that I had in some way jeopardized this incredible organization. Because, understand now, I had
just come in. I felt like I had died and gone to Heaven, coming into SNCC. Very quick, fast
forward, I was working on the second series, the 14 hours of Eyes on the Prize. As many
of you know, Julian Bond was the narrator. So, at some point I said, You know, Julian,
you remember that time when, you know, the cop, you know, and I kind of, the foot landed,
you know? And, he said, Yeah. Because, you see, Julian actually does know everybody in
Atlanta, I mean, black, white, Latino, he knows all these people. So he said, Yes, as
a matter of fact I saw him at this old, local restaurant. And he said, in a squeaky voice,
And he talks like this now. So, I go, being still gullible, I said, Oh, no! Julian, no!
He said, No. He's fine, he's fine. He is now retired, he has six kids, you know, it's all
of that. But, he actually remembered it, because he remembers all this stuff. Thank you. And
now we will have another story featuring Jim Forman from Dottie. Forman was always very
keen on history, and told us at the slightest opportunity, in fact, in tedious detail, over
and over, You must keep everything. You must file everything. You must write it down. You
must keep copies, because this is History. Capital H. He decided we needed to write and
produce pamphlets about SNCC's work, pamphlets that could be distributed in the North, and
elsewhere, for educational and fundraising purposes for the sake of History. In June,
1963, Forman assigned me to write a pamphlet on the big movement battle that SNCC had recently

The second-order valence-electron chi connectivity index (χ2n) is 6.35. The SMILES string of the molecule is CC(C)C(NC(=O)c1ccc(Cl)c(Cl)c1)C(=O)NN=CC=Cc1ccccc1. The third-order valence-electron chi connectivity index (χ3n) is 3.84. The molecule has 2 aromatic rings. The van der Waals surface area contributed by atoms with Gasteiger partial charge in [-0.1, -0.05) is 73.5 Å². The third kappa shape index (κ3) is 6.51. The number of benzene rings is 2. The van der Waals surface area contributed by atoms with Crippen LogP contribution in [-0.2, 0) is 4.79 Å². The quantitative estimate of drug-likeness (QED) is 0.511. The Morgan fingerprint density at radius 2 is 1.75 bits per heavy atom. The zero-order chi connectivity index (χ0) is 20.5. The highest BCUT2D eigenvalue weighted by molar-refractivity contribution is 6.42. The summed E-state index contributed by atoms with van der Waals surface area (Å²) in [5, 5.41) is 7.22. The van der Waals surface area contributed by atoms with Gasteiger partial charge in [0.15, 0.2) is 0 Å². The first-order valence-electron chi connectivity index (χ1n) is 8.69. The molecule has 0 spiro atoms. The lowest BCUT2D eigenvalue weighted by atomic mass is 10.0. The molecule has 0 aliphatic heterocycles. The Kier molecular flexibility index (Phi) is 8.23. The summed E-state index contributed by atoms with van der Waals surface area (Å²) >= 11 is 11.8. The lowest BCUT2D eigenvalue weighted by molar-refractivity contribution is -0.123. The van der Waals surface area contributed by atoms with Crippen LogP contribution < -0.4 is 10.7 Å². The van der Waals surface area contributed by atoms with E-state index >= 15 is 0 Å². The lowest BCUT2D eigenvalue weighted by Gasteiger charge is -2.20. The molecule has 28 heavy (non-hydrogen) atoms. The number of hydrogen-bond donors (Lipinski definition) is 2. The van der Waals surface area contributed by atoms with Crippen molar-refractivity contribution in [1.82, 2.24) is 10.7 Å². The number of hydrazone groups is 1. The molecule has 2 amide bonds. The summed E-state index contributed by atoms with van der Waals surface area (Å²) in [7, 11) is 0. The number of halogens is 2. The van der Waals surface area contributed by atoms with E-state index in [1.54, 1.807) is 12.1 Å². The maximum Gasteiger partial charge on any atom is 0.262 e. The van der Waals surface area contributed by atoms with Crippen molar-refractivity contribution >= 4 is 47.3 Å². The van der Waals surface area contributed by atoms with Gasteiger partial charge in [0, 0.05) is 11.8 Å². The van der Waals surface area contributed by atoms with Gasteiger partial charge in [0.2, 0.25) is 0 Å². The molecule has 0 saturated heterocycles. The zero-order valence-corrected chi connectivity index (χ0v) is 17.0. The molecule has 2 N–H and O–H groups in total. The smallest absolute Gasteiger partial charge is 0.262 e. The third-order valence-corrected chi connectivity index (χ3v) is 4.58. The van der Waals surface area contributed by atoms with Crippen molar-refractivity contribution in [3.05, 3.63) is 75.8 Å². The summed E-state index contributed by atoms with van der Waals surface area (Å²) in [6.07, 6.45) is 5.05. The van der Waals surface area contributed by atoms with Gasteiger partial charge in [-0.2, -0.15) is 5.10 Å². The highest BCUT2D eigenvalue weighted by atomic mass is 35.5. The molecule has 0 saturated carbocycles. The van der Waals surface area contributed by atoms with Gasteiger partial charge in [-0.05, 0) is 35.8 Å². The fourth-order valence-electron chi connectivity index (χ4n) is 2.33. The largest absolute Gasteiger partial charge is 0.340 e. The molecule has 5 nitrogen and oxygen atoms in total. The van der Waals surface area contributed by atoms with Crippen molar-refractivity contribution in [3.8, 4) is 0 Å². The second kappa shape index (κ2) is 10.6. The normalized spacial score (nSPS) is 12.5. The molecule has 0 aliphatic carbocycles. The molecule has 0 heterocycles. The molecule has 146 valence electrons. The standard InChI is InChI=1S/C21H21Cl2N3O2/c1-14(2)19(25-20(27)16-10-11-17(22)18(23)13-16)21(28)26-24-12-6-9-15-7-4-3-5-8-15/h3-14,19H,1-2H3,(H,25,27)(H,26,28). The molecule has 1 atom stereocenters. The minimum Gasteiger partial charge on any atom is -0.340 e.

joined in Danville, Virginia. This pamphlet was later edited by Elizabeth Sutherland Martinez,
and illustrated with brilliant photographs by Danny Lyon, a witty Chicagoan, who Forman
had put to work as a SNCC photographer. In Danville, I participated in a nighttime demonstration
of black community people, led by ministers, at the back of the police station, where several
movement people were being held. After we began to kneel and pray for the release of
the prisoners, we were hit from the side by high pressure water hoses. The water from
the hoses could knock you over in a second. At the time, I weighed 106 pounds because
I had been mistakenly diagnosed as being diabetic and was afraid to eat anything. Almost immediately,
I found myself lying flat on the ground minus my shoes, which had been washed away by the
water. When I tried to get up on my hands and knees, I felt a sharp crack on the side
of my head and I saw star bursts of different colors, like a brilliant fireworks display
inside my skull. Until then, I had thought that, Seeing Stars, was just a literary expression.
The cop who hit me loomed over me like a white mountain, wielding his nightstick and staring
at me blankly, not registering either satisfaction or hatred as I staggered to my feet. Many
of the other demonstrators were beaten much more savagely. The next day Danny took photographs
of the walking wounded with their bandaged heads and bodies. These photos went into the
pamphlet. After this, Forman and other SNCC personnel arrived. About 40 local people decided
to hold a protest demonstration in front of city hall, an imposing granite building with
broad stairs sweeping from the street to the main entrance. Vowing to stay all night, if
necessary, we sat all day on the city hall stairs. Forman captured the attention of this
involuntary audience by conducting an impromptu Black History lesson at the top of his voice,
telling us about Harriet Tubman and other great black figures of the past. When darkness
came, the police drove the water cannons to city hall and parked them directly across
the street, unraveling huge hoses. Several white men grabbed the hoses, the city had
deputized practically every white male in sight, and pointed them at us. Those of us
on the stairs, now down to about 20, prepared for the worst. I held the railing with both
hands as tightly as I could, my heart pounding, dreading the moment when they turned the hoses
on us. We had heard that some people had been blinded by the blast of water in their faces.